Investment performance and fees, though still substantial motivations for workers to roll their savings into IRAs, were less important to respondents than the ability to control their investments. Roughly a quarter said that investment performance was behind their plan to move their savings into an IRA when they retired; roughly the same percentage said the same thing about fees. Notably, for both those who intend to leave their savings in their current plan and those who plan to roll their savings into an IRA, having lower fees was cited less often as a reason than considerations of investment options, convenience, and managing investments.
When asked what their primary reason was for a rollover, 39% said they wanted more control over their investments, more than double the response for the next highest-rated main reasons, account consolidation (13%) and access to professional advice (15%). Only 3% said that lower fees were the main reason for a rollover.
Although near retirees appear to place little emphasis on or don’t consider fees in their intention to roll their savings into an IRA, even small differences in fees can have large impacts over the course of one’s career or retirement.4 The extent to which near retirees roll savings into an IRA with higher fees could have lasting consequences throughout their retirement.
It’s unclear from the results of this study why few of those who plan to roll over their savings are concerned about fees; one possible explanation could be that near retirees are simply motivated by having greater control and access to advice—and see any potentially higher fees as worth the cost. Still, as noted above, many workers are still unsure of what they plan to do and may view fees differently when they actually have the opportunity to roll their savings into an IRA.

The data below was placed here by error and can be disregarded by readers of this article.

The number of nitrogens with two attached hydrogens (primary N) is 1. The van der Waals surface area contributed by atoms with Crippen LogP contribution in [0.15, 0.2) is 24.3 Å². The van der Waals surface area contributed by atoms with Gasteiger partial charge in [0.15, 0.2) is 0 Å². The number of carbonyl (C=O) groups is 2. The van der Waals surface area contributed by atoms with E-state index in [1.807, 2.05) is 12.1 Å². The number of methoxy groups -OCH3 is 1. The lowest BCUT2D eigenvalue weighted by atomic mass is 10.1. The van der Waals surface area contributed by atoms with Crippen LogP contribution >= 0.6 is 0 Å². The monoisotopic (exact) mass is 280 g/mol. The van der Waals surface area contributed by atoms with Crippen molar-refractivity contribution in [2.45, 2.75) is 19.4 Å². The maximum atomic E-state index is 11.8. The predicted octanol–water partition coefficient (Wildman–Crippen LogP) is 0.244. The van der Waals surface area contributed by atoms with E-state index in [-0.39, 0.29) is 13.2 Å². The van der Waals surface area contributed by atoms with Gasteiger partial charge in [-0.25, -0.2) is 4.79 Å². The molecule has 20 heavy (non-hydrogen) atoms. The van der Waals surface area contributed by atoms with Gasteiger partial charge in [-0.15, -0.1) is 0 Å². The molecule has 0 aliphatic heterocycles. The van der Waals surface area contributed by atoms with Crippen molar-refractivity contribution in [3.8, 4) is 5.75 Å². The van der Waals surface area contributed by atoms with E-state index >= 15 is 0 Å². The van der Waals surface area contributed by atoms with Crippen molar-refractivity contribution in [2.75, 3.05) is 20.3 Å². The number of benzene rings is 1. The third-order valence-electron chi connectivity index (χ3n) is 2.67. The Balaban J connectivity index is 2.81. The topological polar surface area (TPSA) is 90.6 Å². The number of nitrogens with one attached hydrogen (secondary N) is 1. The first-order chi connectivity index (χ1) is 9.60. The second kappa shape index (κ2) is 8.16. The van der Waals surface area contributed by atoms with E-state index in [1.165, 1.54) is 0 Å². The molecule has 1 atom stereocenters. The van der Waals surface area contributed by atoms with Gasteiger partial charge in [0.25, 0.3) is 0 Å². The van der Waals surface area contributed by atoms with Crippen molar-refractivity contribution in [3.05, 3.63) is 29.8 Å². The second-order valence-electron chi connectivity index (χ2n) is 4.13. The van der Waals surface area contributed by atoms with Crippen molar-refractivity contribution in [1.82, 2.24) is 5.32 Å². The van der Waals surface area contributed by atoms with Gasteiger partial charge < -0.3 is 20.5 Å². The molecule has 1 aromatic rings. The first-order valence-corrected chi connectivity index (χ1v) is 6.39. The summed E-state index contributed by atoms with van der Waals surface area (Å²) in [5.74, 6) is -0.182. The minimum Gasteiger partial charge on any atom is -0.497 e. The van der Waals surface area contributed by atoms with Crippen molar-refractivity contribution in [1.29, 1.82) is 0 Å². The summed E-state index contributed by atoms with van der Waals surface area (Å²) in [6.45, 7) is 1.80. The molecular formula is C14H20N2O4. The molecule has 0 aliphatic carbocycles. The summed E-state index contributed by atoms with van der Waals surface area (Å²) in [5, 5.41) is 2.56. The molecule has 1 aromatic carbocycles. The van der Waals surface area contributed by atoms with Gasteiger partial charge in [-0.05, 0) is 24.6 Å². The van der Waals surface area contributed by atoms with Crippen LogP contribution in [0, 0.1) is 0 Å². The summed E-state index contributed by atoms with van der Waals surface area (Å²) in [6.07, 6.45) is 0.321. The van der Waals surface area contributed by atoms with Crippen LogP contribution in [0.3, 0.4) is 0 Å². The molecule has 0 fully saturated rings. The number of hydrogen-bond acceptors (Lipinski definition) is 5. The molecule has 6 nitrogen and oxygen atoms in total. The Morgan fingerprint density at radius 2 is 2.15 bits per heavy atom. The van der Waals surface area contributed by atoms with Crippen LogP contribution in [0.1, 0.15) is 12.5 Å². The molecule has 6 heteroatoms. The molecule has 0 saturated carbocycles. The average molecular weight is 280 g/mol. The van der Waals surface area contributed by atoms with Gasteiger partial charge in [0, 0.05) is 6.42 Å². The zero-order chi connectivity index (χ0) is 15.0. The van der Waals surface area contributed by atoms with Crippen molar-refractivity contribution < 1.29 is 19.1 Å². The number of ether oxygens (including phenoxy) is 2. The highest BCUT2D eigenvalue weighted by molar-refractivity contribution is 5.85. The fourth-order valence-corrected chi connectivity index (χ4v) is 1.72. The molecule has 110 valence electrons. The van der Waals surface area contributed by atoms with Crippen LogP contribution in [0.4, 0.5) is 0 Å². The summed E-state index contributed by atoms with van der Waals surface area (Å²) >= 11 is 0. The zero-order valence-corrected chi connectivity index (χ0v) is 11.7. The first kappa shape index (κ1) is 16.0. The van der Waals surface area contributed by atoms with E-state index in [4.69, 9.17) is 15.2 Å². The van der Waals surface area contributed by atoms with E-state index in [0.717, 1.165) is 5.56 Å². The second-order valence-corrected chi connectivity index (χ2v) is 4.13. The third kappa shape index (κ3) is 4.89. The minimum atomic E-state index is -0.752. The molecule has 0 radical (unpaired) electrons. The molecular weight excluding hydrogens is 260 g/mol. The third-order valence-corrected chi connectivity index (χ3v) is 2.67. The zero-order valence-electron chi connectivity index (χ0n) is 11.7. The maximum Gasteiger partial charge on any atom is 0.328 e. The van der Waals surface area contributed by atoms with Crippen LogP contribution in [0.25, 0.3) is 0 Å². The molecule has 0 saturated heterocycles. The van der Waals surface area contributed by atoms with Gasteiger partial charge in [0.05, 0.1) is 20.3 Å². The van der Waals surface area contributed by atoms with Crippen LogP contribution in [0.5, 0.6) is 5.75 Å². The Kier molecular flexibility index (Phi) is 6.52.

How retirees handled their savings
Although some workers in the survey were unsure of what they planned to do with their savings when they retired, they were most likely to say that they intended to take a periodic payment. Despite this intention of older workers, greater proportions of retirees reported that they actually left their savings in their current plan or rolled over their savings into an IRA when they retired. Roughly half of retirees said that they had left at least some of their savings in their workplace plan when they retired (54%), while nearly half (46%) rolled at least some of their savings into an IRA. Only about 1 in 10 chose to neither roll over their money nor leave it where it was when they retired.
Motivations for leaving balances in a current plan
When asked why they left their savings in their workplace plan, large proportions of retirees said that they liked the investment options (70%) and it was convenient (44%). More than half of retirees cited the investment options in their workplace plan as the most important reason they left their savings there.
Retirees were less likely than near retirees to say convenience and lack of knowledge about alternatives were reasons they wanted to keep their savings in their workplace plan. And, similarly to near retirees, retirees were less motivated by the prospect of lower fees than by reasons such as convenience and liking investment options. Less than a third of retirees cited fees as a reason behind their decision to leave savings in their workplace plan, and only 13% said lower fees were the most important reason behind their decision.